In Dan Friedkin’s 2020 historical drama The Last Vermeer, the protagonist Han van Meegeren (played by Guy Pearce) takes the stand to defend himself in court. Van Meegeren stood accused of selling paintings by Johannes Vermeer to Nazi officers, a crime of collaboration that carried the death penalty. In the film’s climax, Van Meegeren reveals that he did not in fact sell genuine Vermeers to the Nazis: he had forged every single one. Once his deception was revealed, Van Meegeren called out into the hubbub of the courtroom: “Only one minute ago, these paintings were considered sublime and priceless. Now they are worthless and not one brushstroke has changed!”
Archivists, historians, librarians, and researchers all confront ethical concerns in the course of research. Yet among the ethical questions that researchers can ask themselves, one of the most troubling might be “should this object have been made at all? And what do I do about that now?” Librarian Megan Rosenbloom’s research tackles these kinds of controversial objects: her book discusses anthropodermic bibliopegy, or books bound in human skin.
Abstract: The body of the early-modern ruler would never truly be his own. Instead, it served as the physical embodiment of the broader nation state. For the Hapsburgs in the sixteenth century, armor was one key method for uniting the physical body of the king with the military prowess of the nation. This process began at a young age: in the case of Philip III, at the age of seven, when he received a suit of armor produced by Milanese armorer Lucio Piccinino. This paper unites a visual study of gauntlets made for Philip III with studies of the contemporary portraits of Philip III by artists at the Hapsburg courts and historical analysis of Phillip’s education. By analyzing each of these sources, it becomes clear that Phillip’s prince hood was caught in a crossroads between the ancient and the modern. He at once embodied the classical heritage of Greece and Rome, indicated by the decorative program of the armor, and the future of the country, suggested by the armor’s contemporary form and function.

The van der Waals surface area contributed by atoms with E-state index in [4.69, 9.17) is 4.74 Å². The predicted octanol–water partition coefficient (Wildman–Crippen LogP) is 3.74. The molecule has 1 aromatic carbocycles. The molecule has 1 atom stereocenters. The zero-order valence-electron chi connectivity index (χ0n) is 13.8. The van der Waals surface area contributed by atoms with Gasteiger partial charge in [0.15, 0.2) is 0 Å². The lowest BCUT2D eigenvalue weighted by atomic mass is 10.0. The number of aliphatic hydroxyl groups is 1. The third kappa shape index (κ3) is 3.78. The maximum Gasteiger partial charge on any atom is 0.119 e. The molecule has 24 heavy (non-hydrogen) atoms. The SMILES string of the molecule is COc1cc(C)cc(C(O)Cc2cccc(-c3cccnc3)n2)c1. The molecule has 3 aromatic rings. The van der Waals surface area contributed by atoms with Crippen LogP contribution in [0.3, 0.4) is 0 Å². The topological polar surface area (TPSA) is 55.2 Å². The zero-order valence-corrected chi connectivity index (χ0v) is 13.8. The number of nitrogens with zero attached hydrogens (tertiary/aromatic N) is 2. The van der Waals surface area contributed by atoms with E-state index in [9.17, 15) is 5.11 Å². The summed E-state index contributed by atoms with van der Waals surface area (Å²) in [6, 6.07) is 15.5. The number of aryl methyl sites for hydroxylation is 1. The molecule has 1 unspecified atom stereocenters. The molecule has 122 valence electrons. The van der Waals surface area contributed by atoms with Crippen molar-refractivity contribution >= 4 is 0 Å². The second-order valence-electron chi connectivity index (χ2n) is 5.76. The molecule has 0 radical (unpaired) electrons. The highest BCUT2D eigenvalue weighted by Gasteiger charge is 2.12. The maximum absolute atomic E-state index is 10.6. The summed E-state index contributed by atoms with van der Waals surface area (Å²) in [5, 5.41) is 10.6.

Thank you to the editing team at the Coalition of Master’s Scholars on Material Culture.